Although there’s no precise Senate companion, term-limit legislation assigned to three committees there is in several ways worse. No one could be appointed to an appellate bench who is under 50 and it would restrict Supreme Court appointees to candidates who had been judges for at least one year.
That would have ruled out such widely-esteemed lawyers as Justice Raoul G. Cantero III (2002-2008) who was 41 when Gov. Jeb Bush appointed him in 2002 and, Justice Charles T. Wells (1994-2009). None of three significant justices in the 1950s, Steven C. O’Connell, B. Campbell Thornal, and E. Harris Drew, had previously been a judge. Nor had Attorney General Richard Ervin when Gov. Farris Bryant appointed him to the Supreme Court in 1964.
Conceptually, there is a form of term limit that would make sense: A single, nonrenewable term of 20 years, with the judge no longer having to face retention elections, and the judicial nominating commissions restored to the independence they had before Republican governors got total control over them. But what the legislators are proposing does nothing good.
As the subcommittee was told but apparently chose not to hear, there is already significant turnover in the judiciary, where judges must retire upon or soon after becoming 70. The Judicial Qualifications Commission has not been idle in getting bad ones kicked off the bench. (I’ll write more about that in a subsequent column.)
The Legislature’s attacks on the judiciary may not succeed, but the greater danger is that Constitution Revision commission, which can send amendments directly to the 2018 ballot. With the House speaker and Senate president each appointing nine members, Governor Rick Scott, another court-hater, naming 15 including the chairman; and the attorney general, Pam Bondi, as an automatic member, it will be the first of the three commissions since 1978 to be dominated by one party’s appointees and, likely, hostile to the courts at the outset. The three members whom Chief Justice Jorge Labarga named next week will have the fight of their lives to protect the courts from becoming subverted by the governor and legislature.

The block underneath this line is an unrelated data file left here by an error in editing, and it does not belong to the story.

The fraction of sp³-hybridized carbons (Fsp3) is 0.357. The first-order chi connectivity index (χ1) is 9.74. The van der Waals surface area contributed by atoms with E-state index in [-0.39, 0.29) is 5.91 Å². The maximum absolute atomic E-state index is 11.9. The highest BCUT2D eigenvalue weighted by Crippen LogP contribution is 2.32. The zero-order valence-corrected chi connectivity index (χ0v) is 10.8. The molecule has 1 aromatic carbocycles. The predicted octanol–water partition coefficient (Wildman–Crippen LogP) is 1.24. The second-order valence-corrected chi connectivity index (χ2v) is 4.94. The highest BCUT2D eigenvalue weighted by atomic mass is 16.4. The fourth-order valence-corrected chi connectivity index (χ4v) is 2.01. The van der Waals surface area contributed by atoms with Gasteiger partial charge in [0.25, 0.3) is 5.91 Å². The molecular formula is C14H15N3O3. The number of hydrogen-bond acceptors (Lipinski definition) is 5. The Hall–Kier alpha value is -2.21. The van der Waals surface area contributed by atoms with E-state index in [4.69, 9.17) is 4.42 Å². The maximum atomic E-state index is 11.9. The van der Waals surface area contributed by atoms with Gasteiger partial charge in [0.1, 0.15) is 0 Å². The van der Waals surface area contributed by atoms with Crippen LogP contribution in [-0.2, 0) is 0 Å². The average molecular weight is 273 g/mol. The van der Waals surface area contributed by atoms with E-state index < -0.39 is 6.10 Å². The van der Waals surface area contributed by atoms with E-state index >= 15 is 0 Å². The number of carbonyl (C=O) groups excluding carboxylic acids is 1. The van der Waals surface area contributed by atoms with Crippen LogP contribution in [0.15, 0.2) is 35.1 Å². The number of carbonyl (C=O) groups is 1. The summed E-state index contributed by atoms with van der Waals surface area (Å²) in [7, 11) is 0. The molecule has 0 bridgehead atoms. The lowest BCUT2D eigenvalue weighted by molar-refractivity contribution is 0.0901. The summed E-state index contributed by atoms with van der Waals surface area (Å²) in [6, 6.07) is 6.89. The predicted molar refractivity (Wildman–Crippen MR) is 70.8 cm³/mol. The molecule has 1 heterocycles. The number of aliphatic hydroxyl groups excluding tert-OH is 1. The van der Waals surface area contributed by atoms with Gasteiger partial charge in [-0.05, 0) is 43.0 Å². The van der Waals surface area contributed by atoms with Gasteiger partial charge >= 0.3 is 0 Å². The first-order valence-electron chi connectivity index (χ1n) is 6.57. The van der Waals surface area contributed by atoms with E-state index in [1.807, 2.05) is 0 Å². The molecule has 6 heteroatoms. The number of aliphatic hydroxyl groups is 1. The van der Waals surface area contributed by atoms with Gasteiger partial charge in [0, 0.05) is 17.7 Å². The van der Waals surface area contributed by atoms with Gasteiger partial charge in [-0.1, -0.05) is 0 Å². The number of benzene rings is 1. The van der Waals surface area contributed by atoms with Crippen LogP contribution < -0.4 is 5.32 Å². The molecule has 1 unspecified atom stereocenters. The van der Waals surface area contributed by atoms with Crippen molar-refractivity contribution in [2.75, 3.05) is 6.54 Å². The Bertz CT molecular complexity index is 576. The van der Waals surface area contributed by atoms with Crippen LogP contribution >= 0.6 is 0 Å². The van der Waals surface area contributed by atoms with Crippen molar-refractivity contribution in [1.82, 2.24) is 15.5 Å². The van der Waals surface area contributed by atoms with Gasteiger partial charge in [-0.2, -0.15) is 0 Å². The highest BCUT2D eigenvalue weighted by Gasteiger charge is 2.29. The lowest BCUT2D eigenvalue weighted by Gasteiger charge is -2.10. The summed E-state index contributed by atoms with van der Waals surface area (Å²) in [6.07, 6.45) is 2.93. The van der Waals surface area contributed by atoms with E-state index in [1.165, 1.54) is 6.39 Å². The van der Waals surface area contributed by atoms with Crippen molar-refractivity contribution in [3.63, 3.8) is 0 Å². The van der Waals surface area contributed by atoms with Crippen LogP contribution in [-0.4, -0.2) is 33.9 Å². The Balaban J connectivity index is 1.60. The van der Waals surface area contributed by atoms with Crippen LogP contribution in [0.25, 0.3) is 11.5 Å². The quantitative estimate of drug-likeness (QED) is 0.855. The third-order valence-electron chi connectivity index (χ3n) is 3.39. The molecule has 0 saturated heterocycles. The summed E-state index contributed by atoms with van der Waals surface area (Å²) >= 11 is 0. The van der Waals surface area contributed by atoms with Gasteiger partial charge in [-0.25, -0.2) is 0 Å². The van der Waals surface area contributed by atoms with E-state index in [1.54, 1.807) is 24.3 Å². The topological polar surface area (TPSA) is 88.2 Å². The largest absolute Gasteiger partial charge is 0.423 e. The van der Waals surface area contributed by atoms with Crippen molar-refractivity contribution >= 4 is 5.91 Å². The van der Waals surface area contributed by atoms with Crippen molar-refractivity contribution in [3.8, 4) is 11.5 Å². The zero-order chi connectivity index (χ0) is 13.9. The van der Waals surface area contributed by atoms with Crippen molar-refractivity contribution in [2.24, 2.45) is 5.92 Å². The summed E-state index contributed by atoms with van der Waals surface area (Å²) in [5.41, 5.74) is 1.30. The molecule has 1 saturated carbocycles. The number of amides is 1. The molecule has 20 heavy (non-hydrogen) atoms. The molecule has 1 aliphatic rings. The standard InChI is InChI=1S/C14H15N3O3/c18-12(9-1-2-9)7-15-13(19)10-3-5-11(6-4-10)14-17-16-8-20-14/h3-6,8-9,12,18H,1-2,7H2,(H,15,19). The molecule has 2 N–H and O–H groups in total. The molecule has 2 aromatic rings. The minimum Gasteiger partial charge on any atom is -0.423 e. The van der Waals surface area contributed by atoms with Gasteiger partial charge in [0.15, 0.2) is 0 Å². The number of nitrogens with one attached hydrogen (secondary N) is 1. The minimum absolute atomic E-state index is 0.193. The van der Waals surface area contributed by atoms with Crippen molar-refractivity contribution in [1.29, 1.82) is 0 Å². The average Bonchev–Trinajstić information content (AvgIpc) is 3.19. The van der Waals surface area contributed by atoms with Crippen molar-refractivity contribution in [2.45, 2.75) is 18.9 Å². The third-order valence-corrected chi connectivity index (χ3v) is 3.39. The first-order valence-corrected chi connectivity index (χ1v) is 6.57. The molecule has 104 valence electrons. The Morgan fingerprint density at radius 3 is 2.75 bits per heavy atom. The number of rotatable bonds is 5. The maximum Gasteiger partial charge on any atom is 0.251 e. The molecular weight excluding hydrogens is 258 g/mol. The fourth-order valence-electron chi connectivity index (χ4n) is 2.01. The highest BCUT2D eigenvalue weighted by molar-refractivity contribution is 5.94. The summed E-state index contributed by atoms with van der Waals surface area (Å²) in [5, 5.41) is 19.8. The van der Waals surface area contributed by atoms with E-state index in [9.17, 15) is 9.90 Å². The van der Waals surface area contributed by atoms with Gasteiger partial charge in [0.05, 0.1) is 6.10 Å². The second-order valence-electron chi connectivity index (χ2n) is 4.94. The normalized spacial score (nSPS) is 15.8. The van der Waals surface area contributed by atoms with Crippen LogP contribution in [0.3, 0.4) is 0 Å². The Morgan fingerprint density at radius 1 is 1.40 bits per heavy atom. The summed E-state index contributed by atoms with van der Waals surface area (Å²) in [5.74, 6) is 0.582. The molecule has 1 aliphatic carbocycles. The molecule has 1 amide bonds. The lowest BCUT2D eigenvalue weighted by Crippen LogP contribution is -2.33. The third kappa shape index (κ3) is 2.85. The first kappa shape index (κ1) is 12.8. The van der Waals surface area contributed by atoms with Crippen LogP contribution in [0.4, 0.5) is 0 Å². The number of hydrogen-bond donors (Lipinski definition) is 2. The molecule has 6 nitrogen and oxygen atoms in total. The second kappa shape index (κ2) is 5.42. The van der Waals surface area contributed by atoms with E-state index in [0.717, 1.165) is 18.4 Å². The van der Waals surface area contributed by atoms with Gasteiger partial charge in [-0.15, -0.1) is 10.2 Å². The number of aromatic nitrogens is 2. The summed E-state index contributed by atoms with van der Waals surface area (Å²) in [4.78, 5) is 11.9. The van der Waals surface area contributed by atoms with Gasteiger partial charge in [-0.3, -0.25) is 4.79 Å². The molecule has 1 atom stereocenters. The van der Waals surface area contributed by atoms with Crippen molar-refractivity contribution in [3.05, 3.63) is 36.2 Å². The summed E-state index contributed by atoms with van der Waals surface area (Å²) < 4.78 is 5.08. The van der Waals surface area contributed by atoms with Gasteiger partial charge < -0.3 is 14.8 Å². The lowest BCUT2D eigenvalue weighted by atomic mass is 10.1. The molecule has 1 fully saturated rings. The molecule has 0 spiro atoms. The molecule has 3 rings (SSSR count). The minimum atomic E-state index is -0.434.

Labarga’s three are well suited for their mission.
Hank Coxe of Jacksonville is a former Florida Bar president and has served on the Judicial Qualifications Commission. The CRC will need to listen to him on that subject.
Robert Martinez, of Miami, is highly regarded as the former U.S. attorney there. “In addition to being a good person and excellent lawyer, with thoughtful and humane values, Bob is one of the most courtly and well-mannered people I know,” a former assistant told me.
Arthenia Joyner, a Tampa lawyer who served in both houses of the Legislature, can tell the CRC firsthand what happens when the courts and law don’t respect people’s rights. As a student in the 1950s, she took part in lunch counter sit-ins at Tallahassee and was jailed for trying to desegregate movie theaters there.
Scott, Corcoran and Senate President Joe Negron have yet to make their CRC appointments. Let them follow Labarga’s examples of integrity, experience and wisdom. One can always hope.
Martin Dyckman is a retired associate editor of the Tampa Bay Times. He lives in Asheville, North Carolina.